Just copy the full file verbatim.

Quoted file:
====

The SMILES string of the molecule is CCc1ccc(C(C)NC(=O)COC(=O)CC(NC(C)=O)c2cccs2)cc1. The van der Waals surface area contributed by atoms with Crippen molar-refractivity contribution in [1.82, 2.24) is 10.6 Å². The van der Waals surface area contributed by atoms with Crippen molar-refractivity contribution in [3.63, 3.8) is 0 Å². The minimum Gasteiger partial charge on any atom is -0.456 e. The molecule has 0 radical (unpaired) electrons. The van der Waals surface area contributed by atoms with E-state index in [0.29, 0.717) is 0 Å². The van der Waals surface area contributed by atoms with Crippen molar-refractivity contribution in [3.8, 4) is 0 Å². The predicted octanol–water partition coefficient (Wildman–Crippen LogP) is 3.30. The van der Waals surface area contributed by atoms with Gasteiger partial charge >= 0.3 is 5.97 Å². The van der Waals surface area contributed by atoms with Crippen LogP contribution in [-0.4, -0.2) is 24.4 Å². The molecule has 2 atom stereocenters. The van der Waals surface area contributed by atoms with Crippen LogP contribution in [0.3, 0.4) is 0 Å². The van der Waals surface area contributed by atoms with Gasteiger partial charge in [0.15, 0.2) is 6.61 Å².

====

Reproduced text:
The SMILES string of the molecule is CCc1ccc(C(C)NC(=O)COC(=O)CC(NC(C)=O)c2cccs2)cc1. The van der Waals surface area contributed by atoms with Crippen molar-refractivity contribution in [1.82, 2.24) is 10.6 Å². The van der Waals surface area contributed by atoms with Crippen molar-refractivity contribution in [3.63, 3.8) is 0 Å². The minimum Gasteiger partial charge on any atom is -0.456 e. The molecule has 0 radical (unpaired) electrons. The van der Waals surface area contributed by atoms with E-state index in [0.29, 0.717) is 0 Å². The van der Waals surface area contributed by atoms with Crippen molar-refractivity contribution in [3.8, 4) is 0 Å². The predicted octanol–water partition coefficient (Wildman–Crippen LogP) is 3.30. The van der Waals surface area contributed by atoms with Gasteiger partial charge >= 0.3 is 5.97 Å². The van der Waals surface area contributed by atoms with Crippen LogP contribution in [-0.4, -0.2) is 24.4 Å². The molecule has 2 atom stereocenters. The van der Waals surface area contributed by atoms with Crippen LogP contribution in [0.3, 0.4) is 0 Å². The van der Waals surface area contributed by atoms with Gasteiger partial charge in [0.15, 0.2) is 6.61 Å².